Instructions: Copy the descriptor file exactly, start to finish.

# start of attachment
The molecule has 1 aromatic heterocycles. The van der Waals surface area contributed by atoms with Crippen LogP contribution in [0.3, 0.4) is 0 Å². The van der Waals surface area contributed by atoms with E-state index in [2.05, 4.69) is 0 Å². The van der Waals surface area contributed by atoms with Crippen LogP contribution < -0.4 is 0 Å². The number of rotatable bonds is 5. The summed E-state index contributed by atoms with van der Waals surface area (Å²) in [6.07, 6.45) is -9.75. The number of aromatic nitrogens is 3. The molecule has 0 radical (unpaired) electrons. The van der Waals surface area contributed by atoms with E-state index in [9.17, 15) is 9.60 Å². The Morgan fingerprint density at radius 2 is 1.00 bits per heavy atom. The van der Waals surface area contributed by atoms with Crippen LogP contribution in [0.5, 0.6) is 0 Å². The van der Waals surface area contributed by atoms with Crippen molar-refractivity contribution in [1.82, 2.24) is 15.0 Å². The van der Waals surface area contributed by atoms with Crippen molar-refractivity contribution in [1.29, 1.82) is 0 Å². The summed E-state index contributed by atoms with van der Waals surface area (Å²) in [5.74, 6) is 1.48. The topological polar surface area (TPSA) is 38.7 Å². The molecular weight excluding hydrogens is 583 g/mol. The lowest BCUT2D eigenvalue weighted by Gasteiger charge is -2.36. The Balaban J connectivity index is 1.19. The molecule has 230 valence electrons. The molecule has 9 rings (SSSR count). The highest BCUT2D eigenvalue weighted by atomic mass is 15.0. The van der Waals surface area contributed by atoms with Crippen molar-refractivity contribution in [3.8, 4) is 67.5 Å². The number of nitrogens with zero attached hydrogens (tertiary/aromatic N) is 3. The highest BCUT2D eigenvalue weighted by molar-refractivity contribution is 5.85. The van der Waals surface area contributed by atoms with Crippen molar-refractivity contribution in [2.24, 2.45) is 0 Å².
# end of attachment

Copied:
The molecule has 1 aromatic heterocycles. The van der Waals surface area contributed by atoms with Crippen LogP contribution in [0.3, 0.4) is 0 Å². The van der Waals surface area contributed by atoms with E-state index in [2.05, 4.69) is 0 Å². The van der Waals surface area contributed by atoms with Crippen LogP contribution < -0.4 is 0 Å². The number of rotatable bonds is 5. The summed E-state index contributed by atoms with van der Waals surface area (Å²) in [6.07, 6.45) is -9.75. The number of aromatic nitrogens is 3. The molecule has 0 radical (unpaired) electrons. The van der Waals surface area contributed by atoms with E-state index in [9.17, 15) is 9.60 Å². The Morgan fingerprint density at radius 2 is 1.00 bits per heavy atom. The van der Waals surface area contributed by atoms with Crippen LogP contribution in [0.5, 0.6) is 0 Å². The van der Waals surface area contributed by atoms with Crippen molar-refractivity contribution in [1.82, 2.24) is 15.0 Å². The van der Waals surface area contributed by atoms with Crippen molar-refractivity contribution in [1.29, 1.82) is 0 Å². The summed E-state index contributed by atoms with van der Waals surface area (Å²) in [5.74, 6) is 1.48. The topological polar surface area (TPSA) is 38.7 Å². The molecular weight excluding hydrogens is 583 g/mol. The lowest BCUT2D eigenvalue weighted by Gasteiger charge is -2.36. The Balaban J connectivity index is 1.19. The molecule has 230 valence electrons. The molecule has 9 rings (SSSR count). The highest BCUT2D eigenvalue weighted by atomic mass is 15.0. The van der Waals surface area contributed by atoms with Crippen molar-refractivity contribution in [3.8, 4) is 67.5 Å². The number of nitrogens with zero attached hydrogens (tertiary/aromatic N) is 3. The highest BCUT2D eigenvalue weighted by molar-refractivity contribution is 5.85. The van der Waals surface area contributed by atoms with Crippen molar-refractivity contribution in [2.24, 2.45) is 0 Å².